Update on the U.S.-China Trade Negotiations
Updated: Feb 13, 2020
The markets have begun the week deep in the red after China announced that it would raise tariffs on roughly $60 billion worth of U.S. imports, in response to the U.S. increasing tariffs on $200 billion worth of Chinese goods.
Starting from June 1, China will raise tariffs to as high as 25% on products it currently taxes at 5% to 10% on a swath of roughly 5,000 products. Goods that China will charge at 25% include animal products, frozen fruits and vegetables, and seasonings. Goods it will charge at 20% include baking condiments, chemicals and vodka.
As well, it was rumored this morning that Chinese scholars are discussing the possibility of dumping US treasuries and how to do it specifically. The move comes after the U.S. raised punitive tariffs to 25% from 10% for $200 billion in goods leaving China last Friday and thereafter. It also comes as the U.S. is expected to release details on fresh levies for more than $300 billion worth of everything else China sells to the U.S.
Corrections are very common. In fact, investors should expect a correction (a market downturn of greater than 10% but less than 20%) approximately every other year. There have been six corrections since 2009 alone.
By their actions, we believe investors perhaps feared a bear market in the fourth quarter. The difference between a correction and bear market however, is that a bear market typically coincides with a recession. Again, our work suggested that a recession was unlikely within the following 12 months.
Let’s examine the consequences to the recent investor activity. Assuming investors sold at the bottom, then by missing the strong rally, if investors were to buy back in to equities today they have permanently lost approximately 20% of their capital.
On the other hand, if investors having realized their mistake by selling too hastily decide that they will wait for another correction before they buy back in, they may be waiting a while. In the meantime, they continue to deepen their loss, in effect through the opportunity cost of missed gains.
Further, given investors’ irrational behavior to sell in a correction, how likely would they be to buy back in during another correction?
Between the peak in the S&P 500 Index that occurred in October of 2007 and the bottom of the bear market in March of 2009 US$300 billion was redeemed in equity and balanced mutual funds in the United States.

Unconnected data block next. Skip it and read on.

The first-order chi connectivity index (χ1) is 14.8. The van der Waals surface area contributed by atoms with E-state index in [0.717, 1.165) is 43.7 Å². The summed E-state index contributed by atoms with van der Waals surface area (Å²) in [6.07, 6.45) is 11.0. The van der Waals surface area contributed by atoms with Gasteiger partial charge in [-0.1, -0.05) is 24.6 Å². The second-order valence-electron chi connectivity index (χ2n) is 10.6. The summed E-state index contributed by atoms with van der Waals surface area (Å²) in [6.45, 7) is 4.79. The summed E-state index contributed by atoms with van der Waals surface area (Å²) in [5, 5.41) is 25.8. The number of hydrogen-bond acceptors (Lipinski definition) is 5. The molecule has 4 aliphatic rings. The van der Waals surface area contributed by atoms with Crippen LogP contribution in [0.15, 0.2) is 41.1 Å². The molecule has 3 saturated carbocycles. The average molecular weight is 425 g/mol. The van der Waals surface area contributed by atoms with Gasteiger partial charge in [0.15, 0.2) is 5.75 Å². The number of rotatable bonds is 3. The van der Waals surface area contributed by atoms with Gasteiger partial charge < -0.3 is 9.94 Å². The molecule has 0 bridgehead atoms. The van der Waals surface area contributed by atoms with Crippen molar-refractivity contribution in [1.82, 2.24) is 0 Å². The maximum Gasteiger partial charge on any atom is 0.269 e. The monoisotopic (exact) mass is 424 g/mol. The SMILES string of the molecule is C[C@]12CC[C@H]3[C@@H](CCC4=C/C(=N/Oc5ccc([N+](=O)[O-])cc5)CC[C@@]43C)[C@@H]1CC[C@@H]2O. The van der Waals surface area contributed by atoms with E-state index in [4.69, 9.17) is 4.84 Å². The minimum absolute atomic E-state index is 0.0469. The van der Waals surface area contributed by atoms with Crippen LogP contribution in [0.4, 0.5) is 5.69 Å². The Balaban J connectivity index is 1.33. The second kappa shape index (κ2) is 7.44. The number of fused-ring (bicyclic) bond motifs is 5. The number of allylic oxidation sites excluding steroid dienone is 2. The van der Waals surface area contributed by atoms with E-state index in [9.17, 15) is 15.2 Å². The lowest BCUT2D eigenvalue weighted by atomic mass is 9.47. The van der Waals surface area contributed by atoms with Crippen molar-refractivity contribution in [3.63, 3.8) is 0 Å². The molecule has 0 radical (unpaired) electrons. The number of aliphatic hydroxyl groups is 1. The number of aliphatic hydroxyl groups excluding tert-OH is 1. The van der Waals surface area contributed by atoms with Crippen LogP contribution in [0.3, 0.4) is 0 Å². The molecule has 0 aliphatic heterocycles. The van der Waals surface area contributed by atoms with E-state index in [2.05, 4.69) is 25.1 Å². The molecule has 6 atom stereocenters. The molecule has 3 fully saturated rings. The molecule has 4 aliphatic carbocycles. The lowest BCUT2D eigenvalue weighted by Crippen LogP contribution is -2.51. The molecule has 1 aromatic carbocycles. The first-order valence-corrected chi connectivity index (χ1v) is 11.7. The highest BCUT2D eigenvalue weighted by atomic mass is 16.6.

It took until December 2013 to see inflows to the same amount return to equities (this also included inflows of ETFs, of which the data starts in January of 2013). Over that time, the S&P 500 Index gained 131% from March 2009 through December 2013 on a month end basis. At some level, investors locked-in their losses as they did through this past correction. What will they do during the next one?
With recent trade rhetoric volatility, we ask ourselves whether these are negotiation tactics that will be short term in nature or does this have the potential to impact global economic activity and earnings over the long term.
As with any geopolitical event, it is impossible to quantify. However, as witnessed with the NAFTA negotiations, trade war rhetoric will lead to volatility and is likely to subside as cooler heads prevail.
Market returns will likely be driven by fundamentals and interest rate policy.
Fundamentals continue to be decent which will likely result in interest rate policy that will be favorable for both stocks and bonds.
In this environment, both asset classes are likely to be positive over the coming 12 months but are unlikely to experience the above-average returns we’ve seen in the first quarter of the year.
Therefore, we advocate diversification, asset allocation, and discipline when it comes to investing. Shifting one’s asset allocation is prudent at times. But to sell out of fear and panic is often to make a mistake that can never be undone.
Volatility isn’t fun. It can be nerve-wracking when the markets swoon. But as Benjamin Graham once said, “In the old legend the wise men finally boiled down the history of mortal affairs into a single phrase: ‘This too shall pass.’